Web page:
AIG CEO Robert Benmosche
In an interview with the Wall Street Journal published Tuesday, Benmosche dismissed the criticism of bonuses saying the uproar "was intended to stir public anger, to get everybody out there with their pitch forks and their hangman nooses, and all that - sort of like what we did in the Deep South [decades ago]. And I think it was just as bad and just as wrong."
He also said that there were "less than ten" AIG (Fortune 500) employees who were responsible for the bad trades that led to huge losses and a federal rescue of the company. Most of the employees who were receiving bonuses would have left the company had the bonuses been slashed, he said. ,
"We wouldn't be here today had they not stayed and accepted ... dramatically reduced pay," he told the paper. "They really contributed an enormous amount [to AIG's survival] and proved to the world they are good people. It is a shame we put them through that."
Asked for a comment about the quotes, AIG released a statement from Benmosche saying, "It was a poor choice of words. I never meant to offend anyone by it."
In March of 2009 it was revealed that AIG had paid out $165 million in bonus payments to its various executives, including 73 getting more than $1 million each, sparking a backlash in Washington.
AIG continued to receive criticism about its pay practices throughout the four years that Treasury held shares in the company. The federal watchdog who oversaw the various bailouts issued a report in January that said AIG was one firm that continued to have "excessive" executive compensation.
Benmosche's latest comments sparked more ire Tuesday.
Better Markets, a public interest group that is a critic of executive pay levels, wrote on its Web site that "Wall Street was bailed out by U.S. taxpayers and the government, paid themselves record bonuses and once again are riding record profits (and record bonuses) while the rest of the country has been economically devastated and they couldn't care less."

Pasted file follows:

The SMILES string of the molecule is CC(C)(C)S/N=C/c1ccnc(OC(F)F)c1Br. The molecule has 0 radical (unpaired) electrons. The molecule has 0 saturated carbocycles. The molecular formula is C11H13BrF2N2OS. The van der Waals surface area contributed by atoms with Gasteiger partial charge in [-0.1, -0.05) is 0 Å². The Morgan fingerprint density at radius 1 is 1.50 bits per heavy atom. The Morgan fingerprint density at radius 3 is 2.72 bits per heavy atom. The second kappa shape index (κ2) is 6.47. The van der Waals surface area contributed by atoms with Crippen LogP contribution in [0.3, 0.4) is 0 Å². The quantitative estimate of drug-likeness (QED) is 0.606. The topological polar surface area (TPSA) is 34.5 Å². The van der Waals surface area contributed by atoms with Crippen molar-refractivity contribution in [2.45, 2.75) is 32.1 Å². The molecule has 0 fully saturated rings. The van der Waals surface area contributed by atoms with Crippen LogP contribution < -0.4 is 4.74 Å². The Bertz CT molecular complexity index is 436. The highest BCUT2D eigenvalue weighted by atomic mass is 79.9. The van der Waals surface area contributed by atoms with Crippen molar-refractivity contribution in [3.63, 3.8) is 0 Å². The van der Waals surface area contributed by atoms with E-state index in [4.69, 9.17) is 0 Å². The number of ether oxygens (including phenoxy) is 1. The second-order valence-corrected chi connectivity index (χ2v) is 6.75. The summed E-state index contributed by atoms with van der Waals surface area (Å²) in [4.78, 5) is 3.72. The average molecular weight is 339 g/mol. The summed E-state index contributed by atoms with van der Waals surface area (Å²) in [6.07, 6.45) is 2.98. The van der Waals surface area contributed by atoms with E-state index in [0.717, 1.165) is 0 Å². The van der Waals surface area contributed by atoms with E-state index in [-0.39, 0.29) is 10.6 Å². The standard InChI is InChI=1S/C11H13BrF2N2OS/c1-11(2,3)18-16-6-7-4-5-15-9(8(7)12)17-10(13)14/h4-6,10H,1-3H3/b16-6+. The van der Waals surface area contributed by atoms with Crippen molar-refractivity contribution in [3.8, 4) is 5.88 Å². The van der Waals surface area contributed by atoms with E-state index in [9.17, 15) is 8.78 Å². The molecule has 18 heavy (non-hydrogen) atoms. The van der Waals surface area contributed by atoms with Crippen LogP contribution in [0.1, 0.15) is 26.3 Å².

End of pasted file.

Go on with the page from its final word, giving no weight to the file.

It mocked Benmoshe's comparison of AIG executives to innocent victims of racism in the civil rights struggle, pointing out that AIG executives kept their "bonuses, mansions, boats, sports cars, club memberships, house help and everything else."
AIG was rescued by the Federal Reserve in the days following the Lehman Brothers bankruptcy in 2008. Benmosche did not become CEO until nearly a year later.
He was immediately controversial, negotiating a pay package with a base salary of $3 million a year, along with bonuses and options of up to $10.5 million. Immediately after starting the job he took a two-week vacation to his summer house in Croatia and requested use of AIG corporate jets for personal travel. And he was vocal in his defense of AIG's pay policies and his criticism of Congressional oversight.
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